Let us now try to count subsets of a given set. We will call a set of order n if it contains n elements.
The first result that we will establish concerns the total number of subsets that a given set of order n can have. We claim that it is . To see this first take a set X of n elements and a subset Y of it. Now consider the following function:
Such a function is called an indicator function. If then we can represent the above function by the ntuple . This ntuple is a sufficient description of Y. By looking at the ntuple one can easily deduce Y, the positions corresponding to 1 are its members. Conversely given Y one can always construct this ntuple. So each subset corresponds with exactly one ntuple.
Now regard this ntuple as a base 2 integer
 .
Each ntuple corresponds to a unique integer (since the coefficients of each ntuple are unique) and so to a unique subset of X. The smallest i.e. 0, corresponds to the ntuple of zeros which in turn corresponds with the empty set, the largest i.e. corresponds to the ntuple of ones which in turn corresponds to X. There are such integers between 0 and (including 0 and ) and so there are subsets possible for X.
Let us now turn our attention to binomial coefficents. Given a nonnegative integer n and an integer k, the binomial coefficient is defined to be the natural number
and
where n! denotes the factorial of n.
is read as n choose k.
The most important result concerning binomial coefficients is as follows:
 Theorem:Let X be an norder set. Then the number of its korder subsets is
Proof: Let . These numbers may be listed in various orders, called permutations. There are n! of these permutations because the first term may be any of the n numbers, the second any of the remaining n1 numbers and so on.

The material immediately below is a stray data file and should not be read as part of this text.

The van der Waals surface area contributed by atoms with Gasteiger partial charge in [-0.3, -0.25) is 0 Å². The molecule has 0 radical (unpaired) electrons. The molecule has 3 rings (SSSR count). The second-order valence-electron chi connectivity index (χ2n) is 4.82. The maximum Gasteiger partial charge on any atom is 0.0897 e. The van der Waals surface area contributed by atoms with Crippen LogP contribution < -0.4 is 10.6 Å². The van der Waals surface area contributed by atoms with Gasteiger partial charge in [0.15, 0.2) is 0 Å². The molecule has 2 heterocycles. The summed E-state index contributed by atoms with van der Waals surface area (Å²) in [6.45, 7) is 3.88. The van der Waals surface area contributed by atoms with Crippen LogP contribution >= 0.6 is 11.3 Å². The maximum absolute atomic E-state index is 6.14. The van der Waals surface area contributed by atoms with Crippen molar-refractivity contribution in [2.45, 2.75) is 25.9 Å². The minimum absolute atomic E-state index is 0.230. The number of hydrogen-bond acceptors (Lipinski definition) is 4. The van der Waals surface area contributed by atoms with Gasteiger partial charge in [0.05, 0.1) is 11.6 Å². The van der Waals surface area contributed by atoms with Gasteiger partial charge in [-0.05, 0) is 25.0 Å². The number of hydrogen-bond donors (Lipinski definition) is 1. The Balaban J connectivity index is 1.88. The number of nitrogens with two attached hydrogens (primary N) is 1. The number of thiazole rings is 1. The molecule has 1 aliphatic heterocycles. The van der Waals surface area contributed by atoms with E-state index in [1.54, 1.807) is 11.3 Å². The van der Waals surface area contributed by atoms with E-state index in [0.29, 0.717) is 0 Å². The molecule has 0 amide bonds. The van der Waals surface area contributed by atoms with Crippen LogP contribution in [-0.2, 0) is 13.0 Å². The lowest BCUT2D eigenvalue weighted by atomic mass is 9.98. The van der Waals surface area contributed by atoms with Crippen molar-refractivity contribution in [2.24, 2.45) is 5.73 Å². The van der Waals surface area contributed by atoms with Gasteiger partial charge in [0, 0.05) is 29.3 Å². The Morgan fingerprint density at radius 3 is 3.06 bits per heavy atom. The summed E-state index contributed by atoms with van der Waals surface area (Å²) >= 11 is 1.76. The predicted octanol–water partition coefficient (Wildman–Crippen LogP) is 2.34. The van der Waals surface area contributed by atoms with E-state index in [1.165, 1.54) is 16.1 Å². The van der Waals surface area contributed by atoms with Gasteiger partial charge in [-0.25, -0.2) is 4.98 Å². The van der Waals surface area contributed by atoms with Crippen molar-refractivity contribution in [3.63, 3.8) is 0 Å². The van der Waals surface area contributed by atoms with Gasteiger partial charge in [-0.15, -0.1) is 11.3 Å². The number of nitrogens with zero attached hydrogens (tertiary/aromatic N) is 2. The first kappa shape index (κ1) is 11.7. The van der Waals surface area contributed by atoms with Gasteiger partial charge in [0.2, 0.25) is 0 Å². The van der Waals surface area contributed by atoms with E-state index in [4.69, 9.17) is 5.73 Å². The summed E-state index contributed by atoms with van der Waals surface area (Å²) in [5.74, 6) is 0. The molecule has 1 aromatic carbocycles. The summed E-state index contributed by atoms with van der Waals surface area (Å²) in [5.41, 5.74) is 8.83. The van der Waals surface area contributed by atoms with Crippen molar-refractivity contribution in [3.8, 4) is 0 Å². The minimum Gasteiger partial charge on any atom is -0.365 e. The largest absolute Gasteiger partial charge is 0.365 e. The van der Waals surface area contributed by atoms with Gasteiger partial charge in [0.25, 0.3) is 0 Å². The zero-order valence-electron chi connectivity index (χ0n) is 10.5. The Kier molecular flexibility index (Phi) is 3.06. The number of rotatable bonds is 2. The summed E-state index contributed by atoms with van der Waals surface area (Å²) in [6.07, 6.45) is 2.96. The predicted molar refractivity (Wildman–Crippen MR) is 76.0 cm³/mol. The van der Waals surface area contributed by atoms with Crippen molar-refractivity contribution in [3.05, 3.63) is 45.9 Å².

Let us count these permutations in a different way now. Then we shall apply double counting as described in the previous chapter.
Let Y be a subset of X having k elements. Then there are k! permutations of the elements of Y. Similarly there are (nk)! permutations of the elements not in Y. If we attach any one of these (nk)! permutations to the right end of any one of the k! previous permutations, the ordered sequence of n elements thus obtained is one of the permutations of X. To get all the permutations of X we repeat the procedure with Y replaced by each of the korder subsets. Thus the total possible permutations would be T.k!(nk)! where T is the number of korder subsets. That is because total permutations = adding k!(nk)! the number of times equal to the number of korder subsets = T.k!(nk)!. Now this number must be equal to n! and so we have T = The number of korder subsets of X = . Q.E.D.
The above proof guarantees that is an natural number, for the simple reason that it represents the number of ways of selecting a korder subset out of an norder subset. Usually whenever we have n choices and k have to be chosen we declare that the number of ways of doing this are . At that instance we are actually drawing a parallel between the choices and the elements of the norder set.
The discussion here would remain incomplete if we do not put a note about Pascal's triangle here.
Pascal's rule is the important relation
which follows directly from the definition:
Pascal's rule gives rise to Pascal's triangle:

0: 1 1: 1 1 2: 1 2 1 3: 1 3 3 1 4: 1 4 6 4 1 5: 1 5 10 10 5 1 6: 1 6 15 20 15 6 1 7: 1 7 21 35 35 21 7 1 8: 1 8 28 56 70 56 28 8 1
Row number n contains the numbers C(n, k) for k = 0,…,n. It is constructed by starting with ones at the outside and then always adding two adjacent numbers and writing the sum directly underneath. This method allows the quick calculation of binomial coefficients without the need for fractions or multiplications. For instance, by looking at row number 5 of the triangle, one can quickly read off that etc. This is because of Pascal's relation proved above.
The differences between elements on other diagonals are the elements in the previous diagonal, as a consequence of Pascal's relation above.